WATCH: Cory Booker Goes All In For AOC’s Green New Deal: Like Fighting Nazis

"Our planet is in peril"

Sen. Cory Booker, (D-NJ), speaks to reporters, after U.S. President Donald Trump's second State of the Union address to a joint session of Congress at the U.S. Capitol in Washington, D.C., on Tuesday, Feb. 5, 2019.
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Not only is Sen. Cory Booker (D-NJ) running for president, but he's running on a platform of far-reaching promises. Indeed, "Spartacus" has endorsed Rep. Alexandria Ocasio-Cortez's (D-NY) "Green New Deal" proposal and has even likened it to our fighting the Nazis.

 

Speaking at a campaign event in Mason City, Iowa, Booker said that the "Green New Deal" is a bold solution that Americans need to save their planet.

"We have to deal with this," Booker said. "Our planet is in peril, and we need to be bold. It’s one of the reasons I signed on to the resolution. I co-sponsored the resolution for the Green New Deal."

The "Green New Deal" outlines a variety of insane proposals. Here's what Daily Wire Editor-in-Chief Ben Shapiro said of it:

The proposal calls for the United States to be free of carbon emissions within 10 years without the use of nuclear power. It calls for every building in the United States to be replaced or retrofitted in green fashion. It calls for universal healthcare, free college education, the replacement of airplanes with high-speed trains, charging stations "everywhere" (this is the sort of exactness the proposal contains), replacement of "every combustion-engine vehicle," government-provided jobs, family and medical leave, vacations, retirement security, and the abolition of "farting cows." It also calls for total "economic security" for anyone "unable or unwilling to work."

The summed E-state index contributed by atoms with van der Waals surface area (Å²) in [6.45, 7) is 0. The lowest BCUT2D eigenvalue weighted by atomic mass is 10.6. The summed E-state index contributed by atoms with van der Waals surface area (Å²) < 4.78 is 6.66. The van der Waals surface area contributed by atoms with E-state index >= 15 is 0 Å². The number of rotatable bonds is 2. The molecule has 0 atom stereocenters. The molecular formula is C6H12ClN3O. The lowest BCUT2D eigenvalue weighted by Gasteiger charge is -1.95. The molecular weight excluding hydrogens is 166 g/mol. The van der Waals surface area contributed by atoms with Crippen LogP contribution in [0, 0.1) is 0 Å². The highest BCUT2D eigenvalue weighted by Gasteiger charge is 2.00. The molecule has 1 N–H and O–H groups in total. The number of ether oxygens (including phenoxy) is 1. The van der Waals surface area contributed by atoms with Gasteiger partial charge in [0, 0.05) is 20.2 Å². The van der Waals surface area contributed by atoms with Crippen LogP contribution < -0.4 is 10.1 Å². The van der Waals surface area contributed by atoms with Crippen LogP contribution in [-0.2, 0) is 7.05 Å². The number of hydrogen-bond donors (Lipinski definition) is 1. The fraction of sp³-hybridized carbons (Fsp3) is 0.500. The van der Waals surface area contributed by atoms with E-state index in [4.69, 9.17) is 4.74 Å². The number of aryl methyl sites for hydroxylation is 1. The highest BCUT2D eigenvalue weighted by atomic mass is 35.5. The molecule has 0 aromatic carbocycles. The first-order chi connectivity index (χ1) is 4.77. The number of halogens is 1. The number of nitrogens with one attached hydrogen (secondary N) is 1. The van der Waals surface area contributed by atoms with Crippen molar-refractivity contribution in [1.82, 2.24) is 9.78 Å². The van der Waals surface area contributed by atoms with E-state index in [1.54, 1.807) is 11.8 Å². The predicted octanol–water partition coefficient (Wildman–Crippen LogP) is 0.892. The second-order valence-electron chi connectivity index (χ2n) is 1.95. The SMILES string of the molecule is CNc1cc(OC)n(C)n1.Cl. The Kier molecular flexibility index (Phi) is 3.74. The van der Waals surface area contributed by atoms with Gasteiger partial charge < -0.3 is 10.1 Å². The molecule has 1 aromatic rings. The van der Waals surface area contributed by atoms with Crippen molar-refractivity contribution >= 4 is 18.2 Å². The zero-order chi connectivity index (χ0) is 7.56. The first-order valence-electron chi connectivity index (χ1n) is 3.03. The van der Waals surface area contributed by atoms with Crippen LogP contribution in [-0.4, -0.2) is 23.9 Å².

Obviously, none of those proposals are remotely feasible. In fact, the only part of the document that seems to have a shred of practicality is the portion that calls for planting "lots of trees." Booker, however, feels that critics of the deal's practicality have a short-sighted vision.

"There’s a lot of people blowing back on the Green New Deal. They’re going, ‘Oh, it’s impractical, oh it’s too expensive, oh it’s all of this," Booker said. "If we used to govern our dreams that way, we would have never gone to the moon."

 

Booker then went into full "Spartacus" mode when he likened the Green New Deal's goals to that of fighting Nazis. He said, "We need to be bold again in America. We need to have dreams that other people say are impossible. We need to push the bounds of human potential. Because that is our history. When the planet has been in peril in the past, who came forward to save the earth from the scourge of Nazi and totalitarian regimes? We came forward. Who came forward to save the planet or continents from financial ruin? We came forward with the Marshall Plan."

The senator from New Jersey announced his candidacy for 2020 earlier this month. Since then, he has made headlines for trying to push upon judicial nominees what some have interpreted as a religious litmus test. In an exchange with Neomi Rao, a nominee for the U.S. Court of Appeals for the D.C. Circuit, Booker questioned her about the morality of homosexual relationships:

Booker: Are gay relationships, in your opinion, immoral?

Rao: Um, senator, I'm not sure the relevance of that.

Booker: I think it is relevant to your opinion. Do you think African American relationships are immoral? Do you think gay relationships are immoral?

Rao: No. I do not.

Booker: You do not believe that. Do you believe they are a sin?

Rao: Senator, my personal views on any of these subjects are things I would put to one side, and I would faithfully follow precedent—

Booker: So you're not willing to say here whether you believe it is sinful for two men to be married — you're not willing to comment on that?

Rao: Senator … No.

Booker: Excuse me?

Rao: I’m sorry?

Booker: I didn't hear your response.

Rao: My response is that these personal views are ones that I would put to one side. Whatever my personal views are on the subject, I would faithfully follow the precedent of the Supreme Court.

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